Deciding fast and slow

Blog Post created by cliveharris on Jul 5, 2017

The means by which we make decisions have fascinated researchers for generations. The Greek historian Herodotus was excited to discover, nearly 2500 years ago, of how the ancient Persians used to debate every decision twice – once when drunk, and once when sober – and if the two debates agreed, then the decision was passed. While no doubt fun for some, anyone who has ever regretted shopping on the internet while even slightly under the influence is going to be mildly skeptical of this approach.


Far more recently than Herodotus, in 2011, the celebrated behavioral economist Daniel Kahneman caused a near disturbance in the matrix with the publication of 'Thinking Fast and Slow' which assembled many of his years of psychology research into a form easily consumed by us ordinary people. As a pop-science title it was a best-seller, but it wasn't just a good story. It contained revelations about how we Earthlings arrive at decisions, and it taught us how to recognize, accommodate and compensate for mental traits that most likely evolved to suit our lives when we were hunter-gatherers. In a word - it was seminal.


This article describes a small fraction of the many rich findings in Kahneman's book, and goes on to explore how they might be interpreted in an organizational context, and in particular, if they can provide some insights in a world where organizations have the capability to automate many of their business decisions.


Both systems go

Try this mental arithmetic challenge - multiply 2 by 4. Now try this one - multiply 17 by 13. The second one was probably harder for you. What Kahneman reveals in his book is that these two tasks are not merely different by degree, rather - and perhaps counter-intuitively - they represent two different categories of thinking and of the processes by which we make decisions. He posits that this is an example of what in psychology is termed a dual-process model, which provides an account of how the same phenomenon can occur in two different ways.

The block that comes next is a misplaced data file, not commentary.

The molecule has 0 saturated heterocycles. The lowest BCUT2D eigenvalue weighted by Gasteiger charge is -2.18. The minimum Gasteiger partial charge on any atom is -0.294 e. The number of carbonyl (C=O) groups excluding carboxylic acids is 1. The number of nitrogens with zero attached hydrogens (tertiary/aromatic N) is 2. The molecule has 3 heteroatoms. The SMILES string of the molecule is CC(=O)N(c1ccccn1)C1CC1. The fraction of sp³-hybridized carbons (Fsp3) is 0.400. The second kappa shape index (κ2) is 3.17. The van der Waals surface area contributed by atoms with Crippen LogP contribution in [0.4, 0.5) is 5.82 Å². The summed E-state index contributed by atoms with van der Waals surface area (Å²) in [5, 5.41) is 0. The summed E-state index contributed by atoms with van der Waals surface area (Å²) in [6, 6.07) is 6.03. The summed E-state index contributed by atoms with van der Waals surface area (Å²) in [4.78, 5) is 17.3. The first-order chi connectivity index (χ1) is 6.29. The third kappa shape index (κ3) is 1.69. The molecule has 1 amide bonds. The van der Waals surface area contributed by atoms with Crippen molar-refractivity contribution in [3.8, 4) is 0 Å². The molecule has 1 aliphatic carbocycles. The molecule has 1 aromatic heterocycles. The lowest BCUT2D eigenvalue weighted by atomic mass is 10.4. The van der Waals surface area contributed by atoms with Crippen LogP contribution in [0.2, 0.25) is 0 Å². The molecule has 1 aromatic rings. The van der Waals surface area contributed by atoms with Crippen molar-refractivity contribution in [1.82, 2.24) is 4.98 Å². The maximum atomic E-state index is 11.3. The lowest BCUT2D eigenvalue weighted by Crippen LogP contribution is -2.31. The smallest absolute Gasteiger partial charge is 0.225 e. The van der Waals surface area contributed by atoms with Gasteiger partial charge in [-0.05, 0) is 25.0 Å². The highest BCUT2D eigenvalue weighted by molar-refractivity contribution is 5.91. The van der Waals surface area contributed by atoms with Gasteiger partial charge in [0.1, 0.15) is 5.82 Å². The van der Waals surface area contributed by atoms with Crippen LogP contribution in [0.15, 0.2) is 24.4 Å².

Multiplying 2 by 4 probably took you close to zero effort. It was no doubt an automatic response and you didn't have to 'think' at all. This is the kind of mental processing that Kahneman refers to as System 1.


The second question probably took you a little effort. It is unlikely that you had an instinctive answer, and you probably had to hunker down a little and work it out. This kind of thinking is System 2 thinking.



System 2 thinking increases necessary attention, therefore increasing time to a decision


System 1 is like a mental autopilot - always on, always ready to respond. It takes conscious effort to disengage System 1 and invoke System 2. System 1 is probably related to basic human responses like fight or flight - it aims to maximize survival, not, necessarily, success. There's no point in stopping to invoke System 2 to work things out when a sabre-toothed tiger fancies a bite.


This said, there probably was a time – perhaps when you were very young - when multiplying 2 by 4 wasn’t a System 1 activity – there was probably a time when you had to think about it. At some stage, this simple mental task and others like it seem to have made the transition from System 2 to System 1.


Further differences between the two modes of thinking are pretty startling. When you invoke System 2, there are some quite pronounced physiological changes. Your pupils dilate, your pulse quickens and you become insensitive to modest interruptions. It's probably not a million miles away from the state that software developers describe as flow. System 2 seems to reconfigure your body's limited resources (albeit in minor ways), consuming them slightly faster.

But what does it matter?